UK taxpayers face covering billions of pounds in the Bounce Back Loan Scheme with potential losses estimated in the region of £15 billion to £26 billion. The Government estimates the majority of this will be credit losses, where the borrower wants to repay the loan but cannot – but it lacks the data to assess the levels of fraud within the Scheme, or its actual economic benefits.

In a report earlier this year the Public Accounts Committee criticised the Government’s “astonishing” lack of economic planning and preparation for a pandemic, despite it being one of the top risks identified in the National Risk Register. Government was “taken by surprise” that small businesses would require tailored support in and after the lockdown and moved quickly to create the Bounce Back Loans Scheme, which guaranteed loans, enabling business to borrow money in as little as 24 hours.

Through this process, HM Treasury, the Department for Business and the British Business Bank prioritised delivery speed over all other aspects of value for money, and they have not been able to offer clear objectives or measures of the Scheme’s success.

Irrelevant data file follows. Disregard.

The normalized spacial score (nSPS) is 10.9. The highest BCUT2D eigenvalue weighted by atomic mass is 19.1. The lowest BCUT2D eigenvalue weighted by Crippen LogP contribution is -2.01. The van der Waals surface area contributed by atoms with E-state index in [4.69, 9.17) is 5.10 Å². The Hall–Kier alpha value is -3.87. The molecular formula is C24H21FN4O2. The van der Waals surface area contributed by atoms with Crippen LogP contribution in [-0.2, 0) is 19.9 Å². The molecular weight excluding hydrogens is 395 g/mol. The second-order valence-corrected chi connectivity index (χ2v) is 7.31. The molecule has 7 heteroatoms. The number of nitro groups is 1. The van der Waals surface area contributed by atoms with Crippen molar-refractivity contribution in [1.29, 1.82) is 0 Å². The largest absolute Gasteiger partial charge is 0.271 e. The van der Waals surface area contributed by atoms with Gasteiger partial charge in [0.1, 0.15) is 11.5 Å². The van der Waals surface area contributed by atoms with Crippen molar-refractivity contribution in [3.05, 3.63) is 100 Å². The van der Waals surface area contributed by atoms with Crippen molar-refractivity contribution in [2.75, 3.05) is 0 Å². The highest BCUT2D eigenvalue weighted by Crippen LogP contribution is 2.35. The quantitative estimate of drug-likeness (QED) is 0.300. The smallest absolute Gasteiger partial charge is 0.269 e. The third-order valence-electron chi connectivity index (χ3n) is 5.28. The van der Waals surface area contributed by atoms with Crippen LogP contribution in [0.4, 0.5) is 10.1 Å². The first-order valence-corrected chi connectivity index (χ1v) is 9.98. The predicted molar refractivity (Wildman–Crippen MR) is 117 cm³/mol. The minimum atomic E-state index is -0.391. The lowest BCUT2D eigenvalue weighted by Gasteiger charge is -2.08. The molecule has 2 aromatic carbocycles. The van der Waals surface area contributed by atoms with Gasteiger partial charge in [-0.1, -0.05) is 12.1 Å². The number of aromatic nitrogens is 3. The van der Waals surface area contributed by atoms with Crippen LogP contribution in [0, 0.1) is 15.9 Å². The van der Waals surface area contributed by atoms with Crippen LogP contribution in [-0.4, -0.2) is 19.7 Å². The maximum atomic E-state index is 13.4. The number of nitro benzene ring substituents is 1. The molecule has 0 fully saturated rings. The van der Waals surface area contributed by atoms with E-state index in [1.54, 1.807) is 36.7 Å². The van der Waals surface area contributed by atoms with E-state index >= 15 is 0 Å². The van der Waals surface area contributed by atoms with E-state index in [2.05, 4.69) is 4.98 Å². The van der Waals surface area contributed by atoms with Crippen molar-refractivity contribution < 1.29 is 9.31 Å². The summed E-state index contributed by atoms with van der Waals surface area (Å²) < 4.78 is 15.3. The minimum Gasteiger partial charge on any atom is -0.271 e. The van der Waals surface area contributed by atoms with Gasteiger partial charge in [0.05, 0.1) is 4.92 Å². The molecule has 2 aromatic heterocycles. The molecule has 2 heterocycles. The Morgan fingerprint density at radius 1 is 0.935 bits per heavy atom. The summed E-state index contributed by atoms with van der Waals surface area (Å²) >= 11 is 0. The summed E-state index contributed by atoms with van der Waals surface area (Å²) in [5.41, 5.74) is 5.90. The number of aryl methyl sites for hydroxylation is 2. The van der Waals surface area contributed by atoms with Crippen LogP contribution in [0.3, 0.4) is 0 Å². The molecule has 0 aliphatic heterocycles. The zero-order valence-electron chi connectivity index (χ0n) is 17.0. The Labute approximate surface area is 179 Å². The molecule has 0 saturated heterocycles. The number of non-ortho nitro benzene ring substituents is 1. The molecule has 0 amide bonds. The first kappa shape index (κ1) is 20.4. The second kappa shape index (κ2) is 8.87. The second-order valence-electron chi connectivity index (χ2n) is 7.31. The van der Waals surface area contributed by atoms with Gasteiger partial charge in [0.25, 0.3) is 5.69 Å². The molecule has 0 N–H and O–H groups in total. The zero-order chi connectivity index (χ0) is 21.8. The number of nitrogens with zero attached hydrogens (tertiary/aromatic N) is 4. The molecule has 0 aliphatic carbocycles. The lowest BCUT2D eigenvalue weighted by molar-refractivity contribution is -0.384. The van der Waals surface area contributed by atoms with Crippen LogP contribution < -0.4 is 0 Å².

This focus on speed means businesses self-certify their application documents and lenders are not required to perform any credit or affordability checks. The lack of checks creates risk for lenders which meant Government had to agree to guarantee the loans 100% – so that if the borrower doesn’t repay the loans, the taxpayer will.

Crucially, HM Treasury is yet to agree the process and protocols that lenders are expected to follow in recovering overdue loans. The Committee says Government’s plans for managing these risks to the taxpayer – from either fraudulently obtained loans or genuine borrowers who are unable to repay – are “woefully under-developed”.

Chair’s comments

Meg Hillier MP, Chair of the Public Accounts Committee, said:

“We all hope the Bounce Back Loan Scheme saves a significant number of Britain’s small businesses, who will play a key part in the economic recovery from this pandemic.

“But despite knowing that it was a case of ‘when’ rather than ‘if’ a serious pandemic hit the country, Government didn’t develop plans for how to support the economy. Rushing to get money out of the door after the fact didn’t allow for analysis of how many businesses needed this help, could benefit from it, or could repay it.

“Dropping the most basic checks was a huge issue that puts the taxpayer at risk to the tune of billions.”

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